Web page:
Civil society has continued to play an important role by providing immediate interventions and honesty around South Africa’s inability to deal with xenophobic and particularly Afrophobic elements and sentiments. However, online platforms and talk radio are often consumed by vile and Afrophobic commentary – the “othering” that takes place reveals a lack of consciousness. A consciousness rooted in our unique African culture, our role on the continent, and our commitment to freedom for all, regardless of their nationality or place of birth. This is a commitment that we as South Africans, particularly those with a voice and agency, must exercise. We have an immense capacity to shape the narrative – a narrative that is inclusive and rooted in the values of struggle and our Constitution.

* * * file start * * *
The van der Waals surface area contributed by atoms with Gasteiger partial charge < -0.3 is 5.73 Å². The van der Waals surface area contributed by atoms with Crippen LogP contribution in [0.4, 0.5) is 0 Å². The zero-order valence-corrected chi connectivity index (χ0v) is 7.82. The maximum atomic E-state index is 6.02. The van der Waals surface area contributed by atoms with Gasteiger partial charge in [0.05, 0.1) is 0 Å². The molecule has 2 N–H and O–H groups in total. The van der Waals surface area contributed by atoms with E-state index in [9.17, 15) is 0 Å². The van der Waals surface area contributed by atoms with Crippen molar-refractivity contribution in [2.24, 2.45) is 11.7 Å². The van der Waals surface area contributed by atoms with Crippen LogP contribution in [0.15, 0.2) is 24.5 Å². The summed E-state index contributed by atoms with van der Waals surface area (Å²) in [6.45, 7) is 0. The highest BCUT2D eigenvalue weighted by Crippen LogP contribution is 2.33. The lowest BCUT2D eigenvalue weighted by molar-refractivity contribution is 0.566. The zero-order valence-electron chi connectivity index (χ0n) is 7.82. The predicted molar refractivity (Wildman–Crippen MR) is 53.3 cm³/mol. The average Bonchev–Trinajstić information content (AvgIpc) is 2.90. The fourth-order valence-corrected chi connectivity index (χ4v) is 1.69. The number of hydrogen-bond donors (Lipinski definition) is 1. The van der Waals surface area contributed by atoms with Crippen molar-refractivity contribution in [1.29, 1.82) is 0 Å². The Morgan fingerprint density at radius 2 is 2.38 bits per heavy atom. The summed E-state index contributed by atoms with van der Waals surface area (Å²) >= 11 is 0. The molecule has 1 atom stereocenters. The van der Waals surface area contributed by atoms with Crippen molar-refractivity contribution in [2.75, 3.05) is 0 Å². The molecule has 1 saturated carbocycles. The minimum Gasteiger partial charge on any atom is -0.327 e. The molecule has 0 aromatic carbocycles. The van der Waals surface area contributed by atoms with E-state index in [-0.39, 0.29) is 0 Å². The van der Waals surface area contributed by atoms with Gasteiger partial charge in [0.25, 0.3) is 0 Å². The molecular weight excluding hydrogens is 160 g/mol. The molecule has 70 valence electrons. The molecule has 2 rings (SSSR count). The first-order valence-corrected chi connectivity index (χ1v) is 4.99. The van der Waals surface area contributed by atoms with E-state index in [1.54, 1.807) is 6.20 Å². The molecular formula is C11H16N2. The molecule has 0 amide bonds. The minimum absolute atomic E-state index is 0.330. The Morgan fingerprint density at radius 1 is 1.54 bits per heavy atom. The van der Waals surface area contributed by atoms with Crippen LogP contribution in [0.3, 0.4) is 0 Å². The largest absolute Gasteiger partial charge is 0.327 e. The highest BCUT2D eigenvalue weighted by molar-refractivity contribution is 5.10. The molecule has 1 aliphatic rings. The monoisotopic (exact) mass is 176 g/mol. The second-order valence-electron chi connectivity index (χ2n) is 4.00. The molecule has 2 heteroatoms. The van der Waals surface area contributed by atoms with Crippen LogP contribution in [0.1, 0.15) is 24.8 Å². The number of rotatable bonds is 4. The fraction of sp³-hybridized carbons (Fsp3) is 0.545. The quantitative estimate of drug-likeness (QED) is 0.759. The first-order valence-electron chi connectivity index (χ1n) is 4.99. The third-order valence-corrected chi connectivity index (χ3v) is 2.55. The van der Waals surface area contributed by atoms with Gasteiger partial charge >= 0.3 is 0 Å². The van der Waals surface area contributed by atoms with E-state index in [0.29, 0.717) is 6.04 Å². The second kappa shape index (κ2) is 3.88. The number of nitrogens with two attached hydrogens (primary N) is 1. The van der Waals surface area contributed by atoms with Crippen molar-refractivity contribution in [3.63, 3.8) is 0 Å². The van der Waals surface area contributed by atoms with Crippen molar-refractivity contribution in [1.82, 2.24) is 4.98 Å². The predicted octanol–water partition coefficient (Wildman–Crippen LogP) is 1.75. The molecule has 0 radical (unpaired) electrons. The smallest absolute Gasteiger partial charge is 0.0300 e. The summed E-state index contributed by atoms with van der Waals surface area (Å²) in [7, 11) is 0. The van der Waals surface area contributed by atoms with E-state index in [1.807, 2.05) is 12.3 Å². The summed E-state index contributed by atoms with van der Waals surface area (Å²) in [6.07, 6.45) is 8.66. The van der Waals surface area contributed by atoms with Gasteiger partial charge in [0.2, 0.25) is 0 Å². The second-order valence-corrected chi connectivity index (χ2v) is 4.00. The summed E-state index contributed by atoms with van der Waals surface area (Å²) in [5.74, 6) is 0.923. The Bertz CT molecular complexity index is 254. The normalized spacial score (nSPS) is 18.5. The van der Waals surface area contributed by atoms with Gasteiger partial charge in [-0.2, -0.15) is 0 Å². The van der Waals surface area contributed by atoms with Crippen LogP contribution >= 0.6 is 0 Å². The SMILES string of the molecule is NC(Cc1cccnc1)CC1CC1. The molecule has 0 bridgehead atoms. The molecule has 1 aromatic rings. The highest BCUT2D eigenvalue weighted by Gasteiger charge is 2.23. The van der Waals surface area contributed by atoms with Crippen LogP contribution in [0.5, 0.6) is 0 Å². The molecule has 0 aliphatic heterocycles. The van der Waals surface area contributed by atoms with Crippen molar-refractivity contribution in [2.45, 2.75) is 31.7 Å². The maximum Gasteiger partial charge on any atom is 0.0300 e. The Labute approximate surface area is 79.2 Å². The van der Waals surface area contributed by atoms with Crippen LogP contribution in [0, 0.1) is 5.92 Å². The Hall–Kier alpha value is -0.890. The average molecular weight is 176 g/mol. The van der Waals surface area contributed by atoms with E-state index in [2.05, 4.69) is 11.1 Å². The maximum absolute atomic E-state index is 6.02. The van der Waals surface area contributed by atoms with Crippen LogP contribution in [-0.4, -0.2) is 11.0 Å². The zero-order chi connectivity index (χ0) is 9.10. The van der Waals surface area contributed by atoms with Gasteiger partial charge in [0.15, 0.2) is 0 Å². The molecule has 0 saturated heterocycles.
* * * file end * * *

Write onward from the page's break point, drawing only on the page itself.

We cannot, 25 years into our democracy, continue to fail in this way. That failure is exacerbated by the rhetoric peddled by politicians and public figures. This rhetoric must be rooted out and countered. We each have a duty to confront our prejudices, and to question why our government has been unable to counter the anger that is rooted in the systemic failures and fractures of our society.

All Africans have a crucial role to play in South Africa’s future, as they did during our struggle for freedom, and we should be inviting dialogue and action instead of simply watching the continued vitriolic Afrophobic chatter and violence that is targeted at residents and citizens of our country.